Does heaven exist? With well over 100,000 plus recorded and described spiritual experiences collected over 15 years, to base the answer on, science can now categorically say yes. Furthermore, you can see the evidence for free on the website allaboutheaven.org.

Available on Amazon
also on all local Amazon sites, just change .com for the local version (.co.uk, .jp, .nl, .de, .fr etc.)


This book, which covers Visions and hallucinations, explains what causes them and summarises how many hallucinations have been caused by each event or activity. It also provides specific help with questions people have asked us, such as ‘Is my medication giving me hallucinations?’.

Available on Amazon
also on all local Amazon sites, just change .com for the local version (.co.uk, .jp, .nl, .de, .fr etc.)

Sources returnpage


Category: Philosopher


Aristotle (Greek: Ἀριστοτέλης  384 – 322 BC) was a Greek philosopher and scientist born in the Macedonian city of Stagira, Chalkidice, on the northern periphery of Classical Greece.

His father, Nicomachus, died when Aristotle was a child, whereafter Proxenus of Atarneus became his guardian.

At eighteen, he joined Plato's Academy in Athens and remained there until the age of thirty-seven (c. 347 BC).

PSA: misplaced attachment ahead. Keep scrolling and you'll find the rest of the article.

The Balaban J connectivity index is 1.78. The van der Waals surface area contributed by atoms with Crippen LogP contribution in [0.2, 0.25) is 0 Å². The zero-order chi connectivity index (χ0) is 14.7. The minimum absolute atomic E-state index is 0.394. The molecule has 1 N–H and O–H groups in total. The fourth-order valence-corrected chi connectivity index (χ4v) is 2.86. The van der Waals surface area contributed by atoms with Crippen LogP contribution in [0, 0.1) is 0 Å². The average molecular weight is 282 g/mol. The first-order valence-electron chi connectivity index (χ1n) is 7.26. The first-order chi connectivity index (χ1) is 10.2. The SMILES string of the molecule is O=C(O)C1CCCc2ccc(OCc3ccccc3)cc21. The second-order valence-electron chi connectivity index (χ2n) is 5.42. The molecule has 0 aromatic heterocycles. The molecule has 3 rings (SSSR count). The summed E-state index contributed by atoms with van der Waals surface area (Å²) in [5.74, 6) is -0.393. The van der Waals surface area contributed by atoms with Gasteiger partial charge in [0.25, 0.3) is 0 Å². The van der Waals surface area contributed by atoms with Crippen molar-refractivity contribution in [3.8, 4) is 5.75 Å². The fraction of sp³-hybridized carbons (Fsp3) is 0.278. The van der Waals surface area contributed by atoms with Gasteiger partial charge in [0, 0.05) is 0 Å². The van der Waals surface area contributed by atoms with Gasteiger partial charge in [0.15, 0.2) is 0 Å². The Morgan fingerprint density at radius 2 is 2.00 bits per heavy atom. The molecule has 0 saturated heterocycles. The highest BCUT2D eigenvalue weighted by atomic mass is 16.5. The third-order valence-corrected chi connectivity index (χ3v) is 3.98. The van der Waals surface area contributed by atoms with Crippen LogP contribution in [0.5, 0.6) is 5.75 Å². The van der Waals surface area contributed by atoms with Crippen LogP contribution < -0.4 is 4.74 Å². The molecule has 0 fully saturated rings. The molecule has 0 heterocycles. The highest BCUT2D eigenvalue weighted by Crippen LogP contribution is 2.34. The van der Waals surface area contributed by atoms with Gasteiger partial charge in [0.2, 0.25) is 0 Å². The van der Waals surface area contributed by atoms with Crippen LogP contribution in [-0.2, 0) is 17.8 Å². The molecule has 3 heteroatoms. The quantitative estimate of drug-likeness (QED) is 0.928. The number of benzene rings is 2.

Shortly after Plato died, Aristotle left Athens and travelled with Theophrastus to the island of Lesbos, where together they researched the botany and zoology of the island. Aristotle married Pythias and she bore him a daughter, whom they also named Pythias. But his daughter died and soon after her death, Aristotle was invited by Philip II of Macedon to become the tutor to his son Alexander in 343 BC.  

By 335 BC, Artistotle had returned to Athens, establishing his own school there known as the Lyceum. He conducted courses at the school for the next twelve years. While in Athens, his wife Pythias died and Aristotle became involved with Herpyllis of Stagira, who bore him a son whom he named after his father, Nicomachus.

After Herpyllis died, according to the Suda, he also had an ‘eromenos’, Palaephatus of Abydus.  'The terms erastês and erômenos have been standard for the two pederastic roles  as "the love of boys," and "to be a lover of boys”’.  Note that ‘boy’ in this context can mean anything from a teenager to a young man. 

The Fragility of Goodness, Martha Nussbaum, defines the ideal erômenos as

..........a beautiful creature without pressing needs of his own. He is aware of his attractiveness, but self-absorbed in his relationship with those who desire him. He will smile sweetly at the admiring lover; he will show appreciation for the other's friendship, advice, and assistance. He will allow the lover to greet him by touching, affectionately, his genitals and his face, while he looks, himself, demurely at the ground. …

Plato (left) and Aristotle (right), a detail of The School of Athens, a

fresco by Raphael. Aristotle gestures to the earth, representing his

belief in knowledge through empirical observation and experience,

while holding a copy of his Nicomachean Ethics in his hand, whilst

Plato gestures to the heavens, representing his belief in the spiritual